Are we supposed to judge each other? Doesn’t God tell us to do that?
Another “hot button” topic for today’s “Dear Susan” – let’s do it. : )
I write these every Friday. Sometimes they will be poignant, sometimes thought-provoking, sometimes tender, sometimes funny… but hopefully always worth the read. 🙂
Q With all love and respect I will be telling you this. You are portraying Jesus as a God of love. As a matter of fact He is, however that is only one side of the coin. He is also a righteous judge and on Judgement day He will judge the people not on their perception of what they think its best but on what’s written on the Word of God. And there are examples of correction from a brother or sister to another. Coming to terms that we are in sin is a huge task and can only be achieved if we totally surrender to the will of God. What God calls sin, it is sin and therefore no man can alter. Doesn’t God tell us to judge each other?
Willing to Judge
A I appreciate your heart here. You are right that it is difficult indeed to see our own blindspots. And indeed Jesus does invite us to speak into our brother and sister’s lives, but he includes the gigantic caveat that we must remove the great big log in our own eye before we can see clearly to remove the speck from someone else’s. He is saying that we have so much more in our own lives to deal with that we need to slow down quite a bit before attempting such fine detailed work in others.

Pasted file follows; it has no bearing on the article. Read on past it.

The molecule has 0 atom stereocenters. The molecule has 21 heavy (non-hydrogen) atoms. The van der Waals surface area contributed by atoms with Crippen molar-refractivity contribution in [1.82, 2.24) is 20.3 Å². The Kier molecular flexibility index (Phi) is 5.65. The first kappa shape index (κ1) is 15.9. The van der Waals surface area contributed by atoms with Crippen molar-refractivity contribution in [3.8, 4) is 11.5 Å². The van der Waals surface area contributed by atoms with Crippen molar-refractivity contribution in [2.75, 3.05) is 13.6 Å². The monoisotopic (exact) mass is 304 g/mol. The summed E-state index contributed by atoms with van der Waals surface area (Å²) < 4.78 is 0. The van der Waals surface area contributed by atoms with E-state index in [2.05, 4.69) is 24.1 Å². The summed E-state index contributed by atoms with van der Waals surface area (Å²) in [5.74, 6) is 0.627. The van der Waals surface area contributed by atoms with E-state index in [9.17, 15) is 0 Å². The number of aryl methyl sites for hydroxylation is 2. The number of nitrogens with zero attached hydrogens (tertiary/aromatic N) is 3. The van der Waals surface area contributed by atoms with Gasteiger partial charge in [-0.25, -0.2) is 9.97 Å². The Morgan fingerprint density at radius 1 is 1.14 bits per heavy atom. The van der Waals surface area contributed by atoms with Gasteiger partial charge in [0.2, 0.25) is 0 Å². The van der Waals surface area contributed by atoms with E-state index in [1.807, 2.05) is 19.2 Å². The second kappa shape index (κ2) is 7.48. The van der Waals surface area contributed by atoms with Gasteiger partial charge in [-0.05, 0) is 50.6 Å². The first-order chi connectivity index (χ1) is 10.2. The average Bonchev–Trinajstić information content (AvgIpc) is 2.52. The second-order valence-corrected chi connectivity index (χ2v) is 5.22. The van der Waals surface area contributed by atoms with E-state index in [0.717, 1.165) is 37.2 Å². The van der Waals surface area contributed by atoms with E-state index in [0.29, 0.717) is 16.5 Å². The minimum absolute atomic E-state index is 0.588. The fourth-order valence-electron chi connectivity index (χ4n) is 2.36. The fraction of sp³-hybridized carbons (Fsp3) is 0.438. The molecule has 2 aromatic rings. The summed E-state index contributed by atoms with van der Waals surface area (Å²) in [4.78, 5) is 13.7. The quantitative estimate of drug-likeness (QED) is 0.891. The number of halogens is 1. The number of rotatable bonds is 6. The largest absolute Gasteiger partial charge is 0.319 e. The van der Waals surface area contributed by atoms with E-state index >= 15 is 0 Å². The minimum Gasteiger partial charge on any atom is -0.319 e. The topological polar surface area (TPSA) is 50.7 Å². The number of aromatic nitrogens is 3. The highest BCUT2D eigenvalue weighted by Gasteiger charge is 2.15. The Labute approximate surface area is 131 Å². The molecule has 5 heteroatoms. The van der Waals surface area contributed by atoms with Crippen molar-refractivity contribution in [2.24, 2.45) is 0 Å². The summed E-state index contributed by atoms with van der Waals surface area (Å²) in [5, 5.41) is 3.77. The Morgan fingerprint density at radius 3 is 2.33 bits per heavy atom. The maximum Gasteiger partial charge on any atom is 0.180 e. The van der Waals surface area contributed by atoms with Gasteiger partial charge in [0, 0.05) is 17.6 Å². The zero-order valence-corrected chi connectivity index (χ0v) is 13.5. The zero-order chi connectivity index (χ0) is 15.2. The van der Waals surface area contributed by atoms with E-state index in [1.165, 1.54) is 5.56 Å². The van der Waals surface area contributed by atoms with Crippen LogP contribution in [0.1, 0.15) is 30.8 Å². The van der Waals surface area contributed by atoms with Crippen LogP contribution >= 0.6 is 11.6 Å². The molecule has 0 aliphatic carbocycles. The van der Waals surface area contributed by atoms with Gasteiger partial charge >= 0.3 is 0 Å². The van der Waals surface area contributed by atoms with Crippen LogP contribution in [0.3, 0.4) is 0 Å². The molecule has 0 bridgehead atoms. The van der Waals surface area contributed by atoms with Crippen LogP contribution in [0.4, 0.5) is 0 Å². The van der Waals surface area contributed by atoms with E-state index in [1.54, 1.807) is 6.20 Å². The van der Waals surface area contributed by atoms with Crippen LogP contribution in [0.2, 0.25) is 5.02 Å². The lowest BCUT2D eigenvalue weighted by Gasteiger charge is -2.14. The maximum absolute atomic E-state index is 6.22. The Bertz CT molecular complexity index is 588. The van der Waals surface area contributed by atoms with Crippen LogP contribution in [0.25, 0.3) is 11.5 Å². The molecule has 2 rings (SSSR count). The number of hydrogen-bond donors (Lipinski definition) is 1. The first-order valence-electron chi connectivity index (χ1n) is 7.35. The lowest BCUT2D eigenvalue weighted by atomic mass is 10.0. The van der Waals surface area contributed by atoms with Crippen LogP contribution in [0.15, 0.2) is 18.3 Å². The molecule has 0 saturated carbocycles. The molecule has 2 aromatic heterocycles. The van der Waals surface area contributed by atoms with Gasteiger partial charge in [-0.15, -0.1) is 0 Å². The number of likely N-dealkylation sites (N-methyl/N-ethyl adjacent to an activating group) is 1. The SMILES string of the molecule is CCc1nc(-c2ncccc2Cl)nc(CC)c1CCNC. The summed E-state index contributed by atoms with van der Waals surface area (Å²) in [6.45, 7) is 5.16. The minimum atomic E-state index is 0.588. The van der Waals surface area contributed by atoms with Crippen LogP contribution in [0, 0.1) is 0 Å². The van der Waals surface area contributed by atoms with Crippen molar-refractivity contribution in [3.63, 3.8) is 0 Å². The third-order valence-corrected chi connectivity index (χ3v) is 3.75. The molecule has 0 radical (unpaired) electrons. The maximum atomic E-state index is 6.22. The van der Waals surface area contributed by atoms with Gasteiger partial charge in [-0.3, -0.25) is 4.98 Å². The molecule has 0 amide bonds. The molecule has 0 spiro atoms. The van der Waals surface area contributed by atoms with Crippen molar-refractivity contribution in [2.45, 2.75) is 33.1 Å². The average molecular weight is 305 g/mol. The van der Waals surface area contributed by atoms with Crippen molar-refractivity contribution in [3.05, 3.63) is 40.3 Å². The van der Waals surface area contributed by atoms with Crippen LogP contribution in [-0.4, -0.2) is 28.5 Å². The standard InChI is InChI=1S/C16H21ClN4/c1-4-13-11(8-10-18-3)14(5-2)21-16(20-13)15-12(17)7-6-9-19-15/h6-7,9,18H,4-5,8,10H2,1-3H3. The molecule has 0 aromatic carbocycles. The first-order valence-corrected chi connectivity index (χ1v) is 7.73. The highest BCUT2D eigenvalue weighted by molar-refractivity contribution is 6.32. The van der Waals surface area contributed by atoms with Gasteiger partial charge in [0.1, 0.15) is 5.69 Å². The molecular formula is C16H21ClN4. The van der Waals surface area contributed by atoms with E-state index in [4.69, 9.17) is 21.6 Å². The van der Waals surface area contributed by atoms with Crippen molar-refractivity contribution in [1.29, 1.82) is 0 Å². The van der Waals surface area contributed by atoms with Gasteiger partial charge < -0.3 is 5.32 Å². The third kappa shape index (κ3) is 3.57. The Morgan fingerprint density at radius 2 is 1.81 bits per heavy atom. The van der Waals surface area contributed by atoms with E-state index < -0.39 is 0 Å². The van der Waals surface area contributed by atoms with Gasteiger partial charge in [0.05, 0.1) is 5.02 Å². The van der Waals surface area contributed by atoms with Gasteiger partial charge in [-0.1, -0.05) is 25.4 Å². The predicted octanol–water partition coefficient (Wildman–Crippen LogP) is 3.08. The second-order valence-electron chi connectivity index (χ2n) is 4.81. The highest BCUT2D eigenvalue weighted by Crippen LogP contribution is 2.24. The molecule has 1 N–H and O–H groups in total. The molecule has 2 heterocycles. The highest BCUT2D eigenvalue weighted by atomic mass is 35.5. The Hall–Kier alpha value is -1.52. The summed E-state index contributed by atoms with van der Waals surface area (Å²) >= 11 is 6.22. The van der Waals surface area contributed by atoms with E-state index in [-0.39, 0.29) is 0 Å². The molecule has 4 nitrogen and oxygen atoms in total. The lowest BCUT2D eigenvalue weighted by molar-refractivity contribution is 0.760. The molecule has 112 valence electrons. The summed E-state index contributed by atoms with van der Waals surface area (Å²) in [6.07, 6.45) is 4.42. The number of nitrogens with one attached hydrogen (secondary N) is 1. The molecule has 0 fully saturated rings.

Have you ever been outside a store with doorbuster sales on Black Friday? People have literally been trampled to death as shoppers pour in through the doors to get the super sales. To open the door to speaking into each others lives feels to me like opening the store on Black Friday: it is to invite a stampede of correction by people who have no business doing it, who are too eager to do it, who do not do it in love, and by people who won’t take no for an answer. Pointing out the possibility of someone being in a physically dangerous place is not the same as holding doggedly to the position that someone is in sin, and if they don’t change they will experience consequences.
You summed up your idea by saying that this huge task of coming to term with our sin is achieved only if we totally surrender to the will of God. Well, if someone is resisting God, why would they listen to you or me? God knows how to reach them far better than we do, and if they are resisting God, then maybe we should let God be the one to reach them perfectly and wonderfully. On the other hand, if they are not resisting God, but we are sure they are, then we stand to be as wrong as Job’s friends who wouldn’t let it go, and instead of being a comfort to him in his tragic situation, they became a menace to him, adding misery to his already difficult time.
If we tell someone their same-sex relationship is wrong, and God is not telling them that, then we stand to become a menace as well, adding misery to their already difficult time.
Sorting out the right or wrong is much more subject to error than simply loving as we are called to do, and trusting God with the rest.
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She is the Vice-President of PFLAG Austin, and her “Mom, I’m Gay” book has been endorsed by The Human Rights Campaign and others. Sharon Groves, PhD, HRC’s Religion & Faith Program Director says, “I often get asked by parents for resources that can address the struggles of raising LGBT sons and daughters without having to leave faith behind. Susan Cottrell’s book, Mom, I’m Gay, does just that. This is the kind of book that parents will love.”
She and her husband have been married more than 25 years and have five children – one of whom is in the LGBTQ community. She lives in Austin, Texas, and blogs at FreedHearts.org and here in IMPACT Magazine’s FreedHeartsand Jesus Blog columns.